TRAVEL COMPANY SUNWAY flew thousands of families to Santa Claus’s hometown of Lapland this Christmas.
The special packages, which the company has been selling for 15 years, are a staple of the tour operator’s winter trade.
Sunway was founded five decades ago by current managing director Tanya Airey’s grandfather. It is the only Irish-owned tour operator, selling holidays to every corner of the world.
For the latest instalment of our question-and-answer series, we spoke to Airey about how she’s never really off the clock, how good weather can hamper business and why it’s not always good to be a quick decision-maker.
Here’s what she had to say:
On average, what time do you start work in the morning and what time do you clock off?
When it’s your business, you never clock on or clock off. I can never say I start and finish at certain times – it varies each day.
That’s the bad thing about having your own business. You don’t physically have to be in the office. With email and phones, you’re contactable all the time.
How often do you take a day off?
You have flexibility when you have your own business, so I can take time off whenever I need it – but even when I’m off, I’m never really off.
With the kind of business we’re in, it’s not like we close our door on a Friday or Saturday evening, because we have people on holidays all the time with us.
We have people working, looking after the holidaymakers. You’re basically on-call all of the time.
What’s the worst job/task you’ve ever had to do?
When I had to let people go during the recession. That was really, really difficult, particularly because they were being let go for something that was completely out of everybody’s control.
It wasn’t due to their performance, it was due to the economy. You have to do these things – otherwise we wouldn’t have gotten through the recession. But that was very, very difficult.
What’s the biggest risk you’ve ever taken?
The biggest risk was putting on our first charter flight. It was to Agadire in Morocco in December 1992.
Sunway opened in 1966 – my grandfather started it. It had been a travel agency from 1966 up until 1992, when it became a tour operator. We went from selling other suppliers’ stock to selling our own.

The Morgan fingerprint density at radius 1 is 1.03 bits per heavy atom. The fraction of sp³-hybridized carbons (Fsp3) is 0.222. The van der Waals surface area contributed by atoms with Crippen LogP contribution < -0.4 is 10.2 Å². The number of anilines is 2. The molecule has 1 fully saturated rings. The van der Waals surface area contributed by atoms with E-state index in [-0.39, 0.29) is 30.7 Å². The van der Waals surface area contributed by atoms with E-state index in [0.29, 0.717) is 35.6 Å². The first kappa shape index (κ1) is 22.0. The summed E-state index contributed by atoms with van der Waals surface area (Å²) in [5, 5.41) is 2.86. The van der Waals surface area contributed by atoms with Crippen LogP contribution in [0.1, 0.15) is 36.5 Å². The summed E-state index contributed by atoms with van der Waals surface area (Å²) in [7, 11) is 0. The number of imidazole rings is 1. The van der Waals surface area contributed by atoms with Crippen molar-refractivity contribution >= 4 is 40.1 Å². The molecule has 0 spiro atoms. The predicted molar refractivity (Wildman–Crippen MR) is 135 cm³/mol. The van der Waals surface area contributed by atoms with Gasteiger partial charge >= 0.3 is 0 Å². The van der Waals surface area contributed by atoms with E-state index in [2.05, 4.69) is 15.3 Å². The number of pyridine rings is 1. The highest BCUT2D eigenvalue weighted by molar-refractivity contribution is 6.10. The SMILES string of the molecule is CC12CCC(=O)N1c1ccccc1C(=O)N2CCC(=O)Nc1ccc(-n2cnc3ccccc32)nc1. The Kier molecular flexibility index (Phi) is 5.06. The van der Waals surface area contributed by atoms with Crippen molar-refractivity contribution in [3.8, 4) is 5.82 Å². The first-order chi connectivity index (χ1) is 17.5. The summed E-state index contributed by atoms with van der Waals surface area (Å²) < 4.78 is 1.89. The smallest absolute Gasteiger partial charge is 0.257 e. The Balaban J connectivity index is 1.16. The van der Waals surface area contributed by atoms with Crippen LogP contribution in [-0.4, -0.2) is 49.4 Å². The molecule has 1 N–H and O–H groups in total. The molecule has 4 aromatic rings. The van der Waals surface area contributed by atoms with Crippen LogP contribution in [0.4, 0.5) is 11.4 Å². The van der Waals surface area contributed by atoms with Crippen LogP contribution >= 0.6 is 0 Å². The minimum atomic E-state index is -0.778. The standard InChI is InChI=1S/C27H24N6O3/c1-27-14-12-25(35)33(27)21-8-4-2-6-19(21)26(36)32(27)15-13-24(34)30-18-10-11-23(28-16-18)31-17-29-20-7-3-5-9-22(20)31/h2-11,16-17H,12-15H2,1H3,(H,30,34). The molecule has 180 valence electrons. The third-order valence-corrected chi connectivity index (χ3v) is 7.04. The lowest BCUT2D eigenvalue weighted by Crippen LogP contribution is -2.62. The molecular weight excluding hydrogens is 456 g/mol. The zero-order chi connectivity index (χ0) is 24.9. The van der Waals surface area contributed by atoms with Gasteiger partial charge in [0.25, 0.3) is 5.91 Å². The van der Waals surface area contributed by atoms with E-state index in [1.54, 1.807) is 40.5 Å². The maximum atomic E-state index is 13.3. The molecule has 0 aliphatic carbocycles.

That is a very different business – when you charter flights you’re basically guaranteeing all of those seats. If any of them go out empty, we’ve paid for them anyway.
Obviously, anything risky is scary at first, but I’m very happy that we did it. From there, we’ve added on different destinations over the years.
What has been your biggest mistake to date and what did you learn from it?
In the years when we were coming out of the recession, things were getting much better and we were putting on extra capacity. By 2013, we were putting on more capacity again.
One of the things we weren’t expecting that year was that the weather here was absolutely amazing. We could not give away the holidays that year. It was a disaster.
We didn’t get any last-minute bookings and if we don’t fill those seats, we’ve got a problem.
What did I learn from it? The problem is, I can’t learn from it. These things are completely out of our control.
I suppose it really made me a bit more careful. I would be quite a gung-ho type of person. When something like that does happen, it does give you a shock to the system.
What’s your favourite day of the week and why?
Sunday, because nearly every other day of the week, I kind of have to be in work mode and work clothes. It’s a day to just chill out and spend time with the family.
Name one thing that would put you off hiring someone.
It would mainly be down to a person’s CV. If there’s a lot of gaps or a big gap and the explanation doesn’t really stack up.
Also, if people have a reasonable amount of experience and have been working for a number of years, and I see that they’re moving around a lot. That would concern me.
What’s the one piece of advice you would give to someone starting out in your industry?
I would say watch your cash flow. Do the maths and keep an eye on it all the time. There are companies that are doing really well, but if they don’t watch their cash flow, they could be gone.
It’s across the board, not just the travel industry. Specific to our business, you should always give really good customer service and get your capacities right – make sure you have the have the right number of seats.
What bad work (or business) habit have you had to kick?
I would say trying to not to get too stressed in a situation and trying to step back from it and not make a really quick decision. I would be very much a quick decision-maker. That can be really good and that can be really bad.
I’ve tried not to react so quickly and instead take a step back and think more about before I actually react.